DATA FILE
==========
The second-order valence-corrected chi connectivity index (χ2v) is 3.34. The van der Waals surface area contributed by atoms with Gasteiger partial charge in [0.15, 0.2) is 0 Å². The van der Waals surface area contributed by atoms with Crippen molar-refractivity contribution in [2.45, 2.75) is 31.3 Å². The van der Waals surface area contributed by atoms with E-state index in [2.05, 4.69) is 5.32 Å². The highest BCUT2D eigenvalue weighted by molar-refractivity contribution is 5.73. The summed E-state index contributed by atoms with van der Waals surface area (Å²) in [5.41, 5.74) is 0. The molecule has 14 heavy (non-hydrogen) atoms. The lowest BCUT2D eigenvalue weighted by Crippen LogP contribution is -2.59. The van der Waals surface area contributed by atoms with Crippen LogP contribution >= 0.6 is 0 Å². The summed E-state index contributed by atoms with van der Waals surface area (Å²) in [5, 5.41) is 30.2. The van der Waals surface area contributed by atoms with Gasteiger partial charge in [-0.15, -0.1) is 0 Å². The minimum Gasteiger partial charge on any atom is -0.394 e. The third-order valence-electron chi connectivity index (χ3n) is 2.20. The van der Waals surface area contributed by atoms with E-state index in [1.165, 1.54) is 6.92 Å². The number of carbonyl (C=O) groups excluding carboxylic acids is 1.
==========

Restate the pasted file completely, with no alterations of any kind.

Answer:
The second-order valence-corrected chi connectivity index (χ2v) is 3.34. The van der Waals surface area contributed by atoms with Gasteiger partial charge in [0.15, 0.2) is 0 Å². The van der Waals surface area contributed by atoms with Crippen molar-refractivity contribution in [2.45, 2.75) is 31.3 Å². The van der Waals surface area contributed by atoms with E-state index in [2.05, 4.69) is 5.32 Å². The highest BCUT2D eigenvalue weighted by molar-refractivity contribution is 5.73. The summed E-state index contributed by atoms with van der Waals surface area (Å²) in [5.41, 5.74) is 0. The molecule has 14 heavy (non-hydrogen) atoms. The lowest BCUT2D eigenvalue weighted by Crippen LogP contribution is -2.59. The van der Waals surface area contributed by atoms with Crippen LogP contribution >= 0.6 is 0 Å². The summed E-state index contributed by atoms with van der Waals surface area (Å²) in [5, 5.41) is 30.2. The van der Waals surface area contributed by atoms with Gasteiger partial charge in [-0.15, -0.1) is 0 Å². The minimum Gasteiger partial charge on any atom is -0.394 e. The third-order valence-electron chi connectivity index (χ3n) is 2.20. The van der Waals surface area contributed by atoms with E-state index in [1.165, 1.54) is 6.92 Å². The number of carbonyl (C=O) groups excluding carboxylic acids is 1.